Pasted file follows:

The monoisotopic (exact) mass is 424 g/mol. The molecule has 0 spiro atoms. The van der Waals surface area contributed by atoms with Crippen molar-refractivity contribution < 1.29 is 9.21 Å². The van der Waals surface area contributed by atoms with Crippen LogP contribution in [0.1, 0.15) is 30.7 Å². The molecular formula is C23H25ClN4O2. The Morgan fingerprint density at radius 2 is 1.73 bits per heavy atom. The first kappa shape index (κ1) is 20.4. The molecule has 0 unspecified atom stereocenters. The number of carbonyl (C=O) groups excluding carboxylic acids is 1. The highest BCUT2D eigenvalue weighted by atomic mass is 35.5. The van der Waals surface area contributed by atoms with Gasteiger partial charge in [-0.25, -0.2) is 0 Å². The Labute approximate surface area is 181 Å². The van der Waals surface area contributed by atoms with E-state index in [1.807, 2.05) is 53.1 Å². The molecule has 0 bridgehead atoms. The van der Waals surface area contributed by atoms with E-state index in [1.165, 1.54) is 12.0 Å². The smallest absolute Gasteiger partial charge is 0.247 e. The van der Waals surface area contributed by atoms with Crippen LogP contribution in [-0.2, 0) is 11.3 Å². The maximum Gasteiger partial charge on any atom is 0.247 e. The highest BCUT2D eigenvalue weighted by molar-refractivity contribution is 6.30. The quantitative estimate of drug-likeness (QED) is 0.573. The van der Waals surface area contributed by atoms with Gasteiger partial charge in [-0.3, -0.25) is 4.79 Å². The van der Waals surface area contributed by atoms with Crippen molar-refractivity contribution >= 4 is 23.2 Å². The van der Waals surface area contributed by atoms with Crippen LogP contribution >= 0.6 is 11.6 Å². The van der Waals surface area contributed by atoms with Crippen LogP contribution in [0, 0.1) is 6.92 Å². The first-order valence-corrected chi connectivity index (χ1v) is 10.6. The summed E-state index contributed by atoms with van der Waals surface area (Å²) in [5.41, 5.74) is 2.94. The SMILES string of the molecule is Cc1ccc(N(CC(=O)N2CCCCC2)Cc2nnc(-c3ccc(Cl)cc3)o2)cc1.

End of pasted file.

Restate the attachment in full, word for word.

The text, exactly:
The monoisotopic (exact) mass is 424 g/mol. The molecule has 0 spiro atoms. The van der Waals surface area contributed by atoms with Crippen molar-refractivity contribution < 1.29 is 9.21 Å². The van der Waals surface area contributed by atoms with Crippen LogP contribution in [0.1, 0.15) is 30.7 Å². The molecular formula is C23H25ClN4O2. The Morgan fingerprint density at radius 2 is 1.73 bits per heavy atom. The first kappa shape index (κ1) is 20.4. The molecule has 0 unspecified atom stereocenters. The number of carbonyl (C=O) groups excluding carboxylic acids is 1. The highest BCUT2D eigenvalue weighted by atomic mass is 35.5. The van der Waals surface area contributed by atoms with Gasteiger partial charge in [-0.25, -0.2) is 0 Å². The Labute approximate surface area is 181 Å². The van der Waals surface area contributed by atoms with E-state index in [1.807, 2.05) is 53.1 Å². The molecule has 0 bridgehead atoms. The van der Waals surface area contributed by atoms with E-state index in [1.165, 1.54) is 12.0 Å². The smallest absolute Gasteiger partial charge is 0.247 e. The van der Waals surface area contributed by atoms with Crippen LogP contribution in [-0.2, 0) is 11.3 Å². The maximum Gasteiger partial charge on any atom is 0.247 e. The highest BCUT2D eigenvalue weighted by molar-refractivity contribution is 6.30. The quantitative estimate of drug-likeness (QED) is 0.573. The van der Waals surface area contributed by atoms with Gasteiger partial charge in [-0.3, -0.25) is 4.79 Å². The van der Waals surface area contributed by atoms with Crippen molar-refractivity contribution >= 4 is 23.2 Å². The van der Waals surface area contributed by atoms with Crippen LogP contribution >= 0.6 is 11.6 Å². The van der Waals surface area contributed by atoms with Crippen LogP contribution in [0, 0.1) is 6.92 Å². The first-order valence-corrected chi connectivity index (χ1v) is 10.6. The summed E-state index contributed by atoms with van der Waals surface area (Å²) in [5.41, 5.74) is 2.94. The SMILES string of the molecule is Cc1ccc(N(CC(=O)N2CCCCC2)Cc2nnc(-c3ccc(Cl)cc3)o2)cc1.